BBCNOW/Diakun/Tharaud review – a magical musical mind takes flight | Classical music

S.The starting point for this program by the BBC National Orchestra of Wales was Debussy’s Prelude, often considered to mark the beginning of modern music. Provocatively performed, the piece also served as the prelude to Thierry Pecou’s piano concerto Cala Barri, conceived for Alexandre Tharoud, who gave its UK premiere here. This work pays homage to the tradition of the Balinese gamelan, and Pecou was as drawn to the world of sound as Debussy was when he heard Javanese gamelan players perform at the 1889 World’s Fair in Paris. No one really understood why it should be worn.

But this was more than just a re-creation of the gamelan orchestra’s aura and inner structure in a symphonic line-up, it was a way of letting Pecou’s musical imagination take flight. Pecou not only exploited the percussive character of the piano in his patterns of ostinato, but also blended his instrumentals into sounds that did not appear to be perceived by the ear at first.

His writing has a natural theatricality, with sometimes massive resonances in full orchestras with gong-biased percussion sections and loud brass, but with more subtle textures such as harp and vibraphone and poetic strings on piano. Equally striking are the occasional moments of silence, peppered with bristling tension, and most magically, the shimmering figures at the top of the keyboard merge with the gigantic at the bottom. I was balancing the pounding like a gong. Tharaud’s combination of formidable technique and pianist finesse helped make this a dynamic affair.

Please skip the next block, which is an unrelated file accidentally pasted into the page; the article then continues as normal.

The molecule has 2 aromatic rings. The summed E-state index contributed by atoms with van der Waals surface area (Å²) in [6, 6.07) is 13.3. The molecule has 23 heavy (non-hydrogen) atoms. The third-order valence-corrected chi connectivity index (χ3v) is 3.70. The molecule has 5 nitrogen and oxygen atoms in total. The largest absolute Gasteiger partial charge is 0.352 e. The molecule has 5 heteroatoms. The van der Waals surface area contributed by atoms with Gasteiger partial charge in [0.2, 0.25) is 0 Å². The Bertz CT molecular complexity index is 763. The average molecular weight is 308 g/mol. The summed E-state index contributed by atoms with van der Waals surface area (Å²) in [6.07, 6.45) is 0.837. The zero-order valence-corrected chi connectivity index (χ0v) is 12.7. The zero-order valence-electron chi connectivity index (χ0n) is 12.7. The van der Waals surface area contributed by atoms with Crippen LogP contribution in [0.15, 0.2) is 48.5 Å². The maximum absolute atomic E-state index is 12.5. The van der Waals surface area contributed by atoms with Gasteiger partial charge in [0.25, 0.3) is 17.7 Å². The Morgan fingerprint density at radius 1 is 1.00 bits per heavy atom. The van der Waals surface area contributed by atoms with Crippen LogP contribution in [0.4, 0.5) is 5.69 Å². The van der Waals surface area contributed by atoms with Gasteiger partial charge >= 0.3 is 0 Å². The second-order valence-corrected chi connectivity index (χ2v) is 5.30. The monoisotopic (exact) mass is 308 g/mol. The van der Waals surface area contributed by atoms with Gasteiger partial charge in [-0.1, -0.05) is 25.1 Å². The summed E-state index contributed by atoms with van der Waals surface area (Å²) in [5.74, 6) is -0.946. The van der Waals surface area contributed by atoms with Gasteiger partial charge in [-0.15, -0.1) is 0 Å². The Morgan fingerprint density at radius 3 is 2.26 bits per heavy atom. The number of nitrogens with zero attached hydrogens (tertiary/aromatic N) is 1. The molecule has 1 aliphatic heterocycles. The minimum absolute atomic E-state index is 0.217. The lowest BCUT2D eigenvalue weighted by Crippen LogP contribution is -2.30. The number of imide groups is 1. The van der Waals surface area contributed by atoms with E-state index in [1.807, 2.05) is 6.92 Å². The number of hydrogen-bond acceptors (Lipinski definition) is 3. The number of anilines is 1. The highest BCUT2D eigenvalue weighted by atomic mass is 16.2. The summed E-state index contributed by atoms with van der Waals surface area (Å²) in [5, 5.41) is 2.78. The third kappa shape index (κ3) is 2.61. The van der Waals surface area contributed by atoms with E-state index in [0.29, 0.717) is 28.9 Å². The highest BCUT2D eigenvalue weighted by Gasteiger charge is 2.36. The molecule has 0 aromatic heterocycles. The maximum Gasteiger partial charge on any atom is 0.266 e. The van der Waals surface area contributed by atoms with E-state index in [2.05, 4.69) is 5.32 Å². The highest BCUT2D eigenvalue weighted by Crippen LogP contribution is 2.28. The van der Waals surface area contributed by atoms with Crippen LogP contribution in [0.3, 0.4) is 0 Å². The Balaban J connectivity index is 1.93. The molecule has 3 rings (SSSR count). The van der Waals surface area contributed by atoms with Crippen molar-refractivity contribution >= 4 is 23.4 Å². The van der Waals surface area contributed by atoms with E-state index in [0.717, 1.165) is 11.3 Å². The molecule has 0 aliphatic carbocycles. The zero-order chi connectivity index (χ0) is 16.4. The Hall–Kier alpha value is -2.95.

Debussy had an early influence on Bohuslav Martinu, who fled to America in the 1940s and first began writing symphonies when he was blacklisted by the Nazis. With the Boston Symphony Orchestra and a rare outing for his Third Symphony dedicated to Serge Koussevitzky, BBCNOW was once again on good terms. Conductor Marzena Diacun kept Martinu’s inspiring stream of energy firmly in check. Its rhythmic impetus was quite different from Dvořák’s work of just half a century earlier, but it did not eliminate elements of melancholy and nostalgia for his native Bohemia.

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